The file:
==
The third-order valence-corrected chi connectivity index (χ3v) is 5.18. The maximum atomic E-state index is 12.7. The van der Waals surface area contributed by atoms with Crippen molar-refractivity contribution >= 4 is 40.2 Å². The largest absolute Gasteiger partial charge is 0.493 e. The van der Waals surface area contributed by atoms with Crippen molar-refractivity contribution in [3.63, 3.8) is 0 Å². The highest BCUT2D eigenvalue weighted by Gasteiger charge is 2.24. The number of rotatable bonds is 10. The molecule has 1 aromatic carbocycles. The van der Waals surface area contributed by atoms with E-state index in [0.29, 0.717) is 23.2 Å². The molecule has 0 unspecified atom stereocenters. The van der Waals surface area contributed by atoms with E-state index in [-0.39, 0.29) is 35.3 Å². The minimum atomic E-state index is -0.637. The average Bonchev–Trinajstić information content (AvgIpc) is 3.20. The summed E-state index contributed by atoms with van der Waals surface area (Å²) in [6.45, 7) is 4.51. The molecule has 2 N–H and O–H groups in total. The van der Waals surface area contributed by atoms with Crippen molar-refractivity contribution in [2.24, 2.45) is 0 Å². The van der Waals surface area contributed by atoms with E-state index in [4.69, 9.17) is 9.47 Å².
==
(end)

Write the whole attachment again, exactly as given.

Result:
The third-order valence-corrected chi connectivity index (χ3v) is 5.18. The maximum atomic E-state index is 12.7. The van der Waals surface area contributed by atoms with Crippen molar-refractivity contribution >= 4 is 40.2 Å². The largest absolute Gasteiger partial charge is 0.493 e. The van der Waals surface area contributed by atoms with Crippen molar-refractivity contribution in [3.63, 3.8) is 0 Å². The highest BCUT2D eigenvalue weighted by Gasteiger charge is 2.24. The number of rotatable bonds is 10. The molecule has 1 aromatic carbocycles. The van der Waals surface area contributed by atoms with E-state index in [0.29, 0.717) is 23.2 Å². The molecule has 0 unspecified atom stereocenters. The van der Waals surface area contributed by atoms with E-state index in [-0.39, 0.29) is 35.3 Å². The minimum atomic E-state index is -0.637. The average Bonchev–Trinajstić information content (AvgIpc) is 3.20. The summed E-state index contributed by atoms with van der Waals surface area (Å²) in [6.45, 7) is 4.51. The molecule has 2 N–H and O–H groups in total. The van der Waals surface area contributed by atoms with Crippen molar-refractivity contribution in [2.24, 2.45) is 0 Å². The van der Waals surface area contributed by atoms with E-state index in [4.69, 9.17) is 9.47 Å².